Ben Sasse Resigns From Senate Ahead Of University Presidency

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Alexa Schwerha Contributor
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Republican Sen. Ben Sasse of Nebraska formally resigned at Sunday in preparation for his new role as University of Florida (UF) president.

Sasse, who has served in the United States Senate since 2015, resigned in order to assume a new position as UF president. He was officially confirmed in his new role by the Florida Board of Governor’s on Nov. 9 and will begin his tenure on Feb. 6, which will last through 2028, according to his contract. (RELATED: Nebraska Governor Says He Wants Senate Seat Held By Retiring Ben Sasse)

Sasse announced his resignation in a Dec. 5 letter which outlined the terms of his departure from the legislature, KMEG reported.

“It has been a great honor to serve the people of Nebraska in the U.S. Senate these last eight years,” Sasse wrote. “I am confident that Governor-Elect Pillen will appoint someone who will serve the Nebraskans well in Washington.”

Former Nebraska Gov. Pete Ricketts, who announced his intention to seek the appointment, is the frontrunner due to his financial support for Pillen, Nebraska political operatives previously told the Daily Caller. Ricketts gave $100,000 to Pillen, directly, and $1,275,000 to Conservative Nebraska, a political action committee which supported Pillen.

The appointee will fill the seat for 2 years ahead of a 2024 special election.

“Dr. Sasse stands ready to lead UF through a dynamic period in our history, and he has the right combination of experience and innovative thinking that will propel UF to the next level of leadership nationally and globally,” Mori Hosseini, chair of the Board of Trustees, said in a news release provided to the DCNF.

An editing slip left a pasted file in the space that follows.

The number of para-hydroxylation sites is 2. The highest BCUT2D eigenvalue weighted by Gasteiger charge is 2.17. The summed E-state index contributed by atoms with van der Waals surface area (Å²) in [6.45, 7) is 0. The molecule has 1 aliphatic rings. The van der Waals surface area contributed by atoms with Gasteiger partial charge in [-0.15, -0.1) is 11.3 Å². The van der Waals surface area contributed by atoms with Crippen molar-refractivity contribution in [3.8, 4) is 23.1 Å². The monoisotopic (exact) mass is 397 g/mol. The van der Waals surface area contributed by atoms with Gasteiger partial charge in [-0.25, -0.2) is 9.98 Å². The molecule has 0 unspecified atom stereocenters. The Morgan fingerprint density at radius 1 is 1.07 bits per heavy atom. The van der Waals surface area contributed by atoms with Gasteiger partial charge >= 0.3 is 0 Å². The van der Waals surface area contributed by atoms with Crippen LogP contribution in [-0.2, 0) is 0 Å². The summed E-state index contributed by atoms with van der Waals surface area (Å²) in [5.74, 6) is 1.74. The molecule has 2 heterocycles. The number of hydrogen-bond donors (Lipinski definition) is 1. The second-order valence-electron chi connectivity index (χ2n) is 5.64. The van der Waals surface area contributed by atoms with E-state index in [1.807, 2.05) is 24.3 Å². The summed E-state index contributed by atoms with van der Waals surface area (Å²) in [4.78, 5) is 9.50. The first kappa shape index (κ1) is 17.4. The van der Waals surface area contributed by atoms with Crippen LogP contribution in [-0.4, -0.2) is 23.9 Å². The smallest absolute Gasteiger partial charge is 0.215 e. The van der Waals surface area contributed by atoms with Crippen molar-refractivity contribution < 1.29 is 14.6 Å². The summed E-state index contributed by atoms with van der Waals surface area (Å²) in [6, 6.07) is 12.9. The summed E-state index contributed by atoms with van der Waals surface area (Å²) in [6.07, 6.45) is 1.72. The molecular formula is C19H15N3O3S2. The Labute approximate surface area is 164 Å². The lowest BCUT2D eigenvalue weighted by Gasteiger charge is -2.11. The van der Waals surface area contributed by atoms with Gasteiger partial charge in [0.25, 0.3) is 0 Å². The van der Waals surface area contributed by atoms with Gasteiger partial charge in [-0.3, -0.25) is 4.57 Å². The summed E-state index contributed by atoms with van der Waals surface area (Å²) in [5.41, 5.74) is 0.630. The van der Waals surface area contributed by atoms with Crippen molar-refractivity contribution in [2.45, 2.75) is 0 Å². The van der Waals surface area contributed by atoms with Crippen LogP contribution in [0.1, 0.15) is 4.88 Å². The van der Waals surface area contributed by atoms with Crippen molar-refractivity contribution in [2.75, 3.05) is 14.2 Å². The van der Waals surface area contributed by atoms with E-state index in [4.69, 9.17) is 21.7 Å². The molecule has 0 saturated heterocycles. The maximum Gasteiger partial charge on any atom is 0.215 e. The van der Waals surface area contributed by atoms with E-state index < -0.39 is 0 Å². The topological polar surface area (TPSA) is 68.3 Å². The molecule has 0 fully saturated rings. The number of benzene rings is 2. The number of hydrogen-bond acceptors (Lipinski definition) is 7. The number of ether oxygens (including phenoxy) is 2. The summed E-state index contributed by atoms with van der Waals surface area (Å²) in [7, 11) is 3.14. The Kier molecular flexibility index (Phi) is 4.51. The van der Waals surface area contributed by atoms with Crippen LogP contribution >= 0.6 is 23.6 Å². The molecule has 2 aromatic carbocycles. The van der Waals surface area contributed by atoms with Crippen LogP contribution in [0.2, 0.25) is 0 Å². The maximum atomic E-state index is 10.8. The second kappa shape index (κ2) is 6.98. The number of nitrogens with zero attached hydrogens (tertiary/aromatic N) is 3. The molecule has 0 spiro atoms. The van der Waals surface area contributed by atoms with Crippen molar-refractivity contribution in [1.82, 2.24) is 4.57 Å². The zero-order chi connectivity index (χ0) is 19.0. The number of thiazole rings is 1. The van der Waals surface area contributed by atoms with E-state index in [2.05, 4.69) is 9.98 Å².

Students protested Sasse’s nomination and feared that his conservative ideology would classify with the institution.

On Oct. 10, nearly 300 students protested outside the President’s Ballroom in Emerson Alumni Hall as Sasse participated in a discussion during the appointment process, the student newspaper the Alligator reported. The noise from the protest reportedly made it difficult to hear inside the session and the conflict caused the university to invoke a policy prohibiting indoor protesting.

The policy had not been enforced in years, the Alligator reported. Students also attempted to impeach student body president Lauren Lamasterers, who voted in favor of Sasse’s appointment on Nov. 1, however the resolution failed, according to the Alligator.

“[W]hat I want is the students who graduate from the University of Florida to have wrestled with a whole bunch of different ideas that they didn’t already have when they got there, and they should come from all over the political and philosophical spectrum,” Sasse told NPR Wednesday. “Education, properly understood, isn’t primarily about transmitting information; it’s about learning how to humbly and meaningfully engage ideas you didn’t already hold.”

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